“As much as I love you. You have your choice.”
“Give me but a day,” she pleaded.
“Truthfully, I dare not.”
“But this paper; I must see it!” wildly.
The vicomte’s hand tightened. “I will place the paper in your hands on the day of our marriage, unreservedly. You will then have the power to commit me, if so you will. Come, Madame; it grows on toward night. Which is it to be? A Montbazon’s word is as good as a king’s louis.”
“Once it has been given!”
As a cat leaps, as the shadow of a bird passes, madame’s hand flew out and grasped the projecting end of the paper. The short struggle was nothing; the red marks on her wrists were painless. Swiftly she rose and stepped, back, breathing quickly but with triumph. He made as though to leap, but in that moment she had smoothed out the crumpled paper. A glance, and it fluttered to the table. Her laughter was very close to tears.
“Monsieur le Vicomte, what a clever wooer you are!” She fled toward the door, opened it, and was gone.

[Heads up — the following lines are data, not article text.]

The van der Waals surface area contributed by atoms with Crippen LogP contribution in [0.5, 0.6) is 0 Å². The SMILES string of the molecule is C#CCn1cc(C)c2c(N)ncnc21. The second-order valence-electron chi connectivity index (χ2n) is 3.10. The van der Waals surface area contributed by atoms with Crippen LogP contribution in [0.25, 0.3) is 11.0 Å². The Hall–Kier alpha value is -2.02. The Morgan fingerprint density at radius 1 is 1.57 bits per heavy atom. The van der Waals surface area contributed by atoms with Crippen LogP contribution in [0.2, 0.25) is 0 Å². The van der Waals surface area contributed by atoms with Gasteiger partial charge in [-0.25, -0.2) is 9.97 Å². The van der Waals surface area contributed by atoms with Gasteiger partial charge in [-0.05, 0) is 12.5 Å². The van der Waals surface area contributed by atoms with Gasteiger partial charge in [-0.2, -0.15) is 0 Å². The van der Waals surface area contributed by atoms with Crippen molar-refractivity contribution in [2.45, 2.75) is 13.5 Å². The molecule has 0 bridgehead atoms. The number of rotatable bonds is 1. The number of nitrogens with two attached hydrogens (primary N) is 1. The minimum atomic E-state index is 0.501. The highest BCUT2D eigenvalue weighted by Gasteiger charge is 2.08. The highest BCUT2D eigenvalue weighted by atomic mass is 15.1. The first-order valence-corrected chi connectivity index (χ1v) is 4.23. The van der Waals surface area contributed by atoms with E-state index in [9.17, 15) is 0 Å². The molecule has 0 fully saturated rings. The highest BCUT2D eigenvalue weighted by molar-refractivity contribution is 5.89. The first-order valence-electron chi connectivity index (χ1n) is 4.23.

The vicomte sat down.
“Truly, that woman must be mine!”
He took up the paper, smoothed it, and laughed. The paper was totally blank.
D’HEROUVILLE THREATENS AND MADAME FINDS A DROLL BOOK
The next morning the vicomte went to the hospital to inquire into the state of the Comte d’Herouville’s health. He found that gentleman walking back and forth in the ward. There was little of the invalid about him save for the pallor on his cheeks, which provided proof that his blood was not yet of its accustomed thickness. At the sight of the vicomte he neither frowned nor smiled; the expression on his face remained unchanged, but he ceased his pacing. The two men contemplated each other, and the tableau lasted for a minute.
“Well, Monsieur?” said D’Herouville, calmly.
The vicomte was genuinely surprised at the strides toward completeness which D’Herouville had made. An ordinary man would still have been either in bed or in a chair. But none of this surprise appeared on the Vicomte’s face. He had come with a purpose, and he went at it directly.
“Count,” he replied, “you and I have been playing hide and seek in the woods, needlessly and purposelessly.”
“I scarce comprehend your words or your presence.”
“I will explain at once. Madame de Brissac has made sorry fools of us all. She is here in Quebec.”
“What?” The pain caused by the sudden intake of breath stooped D’Herouville’s shoulders.
“I have the honor, then, of bringing you the news? Yes,” easily, “Madame de Brissac is in Quebec. Why, is as yet unknown to me.”
“What is your purpose in bringing me this lie?” asked D’Herouville, recovering. “I have been surrounded by lies ever since I stepped foot in Rochelle. I shall kill Monsieur de Saumaise a week hence.”